He had an ability to be awkward in family settings. He had “dad jokes” left and right. He was a philosopher. He was a Gandhian.
Despite all the quirks, he was a pillar for his wife. He was there whenever she needed him. He was there when the kids needed to be brought up and she was busy with her job. After all being an OB-GYN with a truckload of principles is not easy – you could get calls in the middle of the night for an impending delivery, or a surgery that must be done when it must be, etc.
He was there to pick up any of the many visitors coming to visit. He was there to drop off anyone at any time of the day or night, to any part of town. Despite his age.
He was the one who taught me defensive driving. He was the one who taught me how to drive fearlessly in the US. He was the one who made me aware of so many legal issues that plague a normal, law-abiding citizen in the US, and how to be wary of it and how to plan to handle it.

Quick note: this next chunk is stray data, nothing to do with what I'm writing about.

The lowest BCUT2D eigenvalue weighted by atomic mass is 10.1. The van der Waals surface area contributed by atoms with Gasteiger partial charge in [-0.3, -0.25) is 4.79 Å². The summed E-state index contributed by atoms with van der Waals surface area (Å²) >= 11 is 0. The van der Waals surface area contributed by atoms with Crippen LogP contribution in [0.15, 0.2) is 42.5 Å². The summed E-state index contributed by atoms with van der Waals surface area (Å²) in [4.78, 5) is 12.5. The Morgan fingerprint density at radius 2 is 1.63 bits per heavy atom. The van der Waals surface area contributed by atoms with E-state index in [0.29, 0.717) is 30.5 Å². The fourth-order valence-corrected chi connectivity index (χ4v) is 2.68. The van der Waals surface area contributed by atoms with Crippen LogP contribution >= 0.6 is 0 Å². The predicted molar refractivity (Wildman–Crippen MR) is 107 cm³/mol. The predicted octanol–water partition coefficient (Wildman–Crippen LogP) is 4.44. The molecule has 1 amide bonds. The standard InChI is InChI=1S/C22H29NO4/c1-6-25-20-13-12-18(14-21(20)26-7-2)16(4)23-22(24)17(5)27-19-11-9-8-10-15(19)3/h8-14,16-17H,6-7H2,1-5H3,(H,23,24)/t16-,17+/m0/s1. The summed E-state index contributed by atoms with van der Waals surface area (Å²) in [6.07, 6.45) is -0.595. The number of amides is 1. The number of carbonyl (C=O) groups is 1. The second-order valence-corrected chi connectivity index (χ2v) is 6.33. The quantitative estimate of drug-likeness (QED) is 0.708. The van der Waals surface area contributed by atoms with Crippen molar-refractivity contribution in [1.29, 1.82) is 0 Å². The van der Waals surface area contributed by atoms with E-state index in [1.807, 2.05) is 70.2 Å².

He was the one who taped curious news items (during those days where tapes were cool). He was the one who could always bring up a reference to some news or politics that related to the topic of conversation. He was the one who mined the local newspaper for tidbits to discuss at the breakfast table.
For all that he may have had to endure from extended family, he was probably one of the most taken-for-granted members of the family.
And now he is no more. Passed away in his sleep, just like he would probably plan it for himself. No pain, no trouble for family members to rush him to the hospital. No extended care. As usual, picked up his wife in the night from her job, went to bed reading a book like he always does, and (hopefully) painlessly moved on to a better place.
R.I.P. Masa. I will miss you.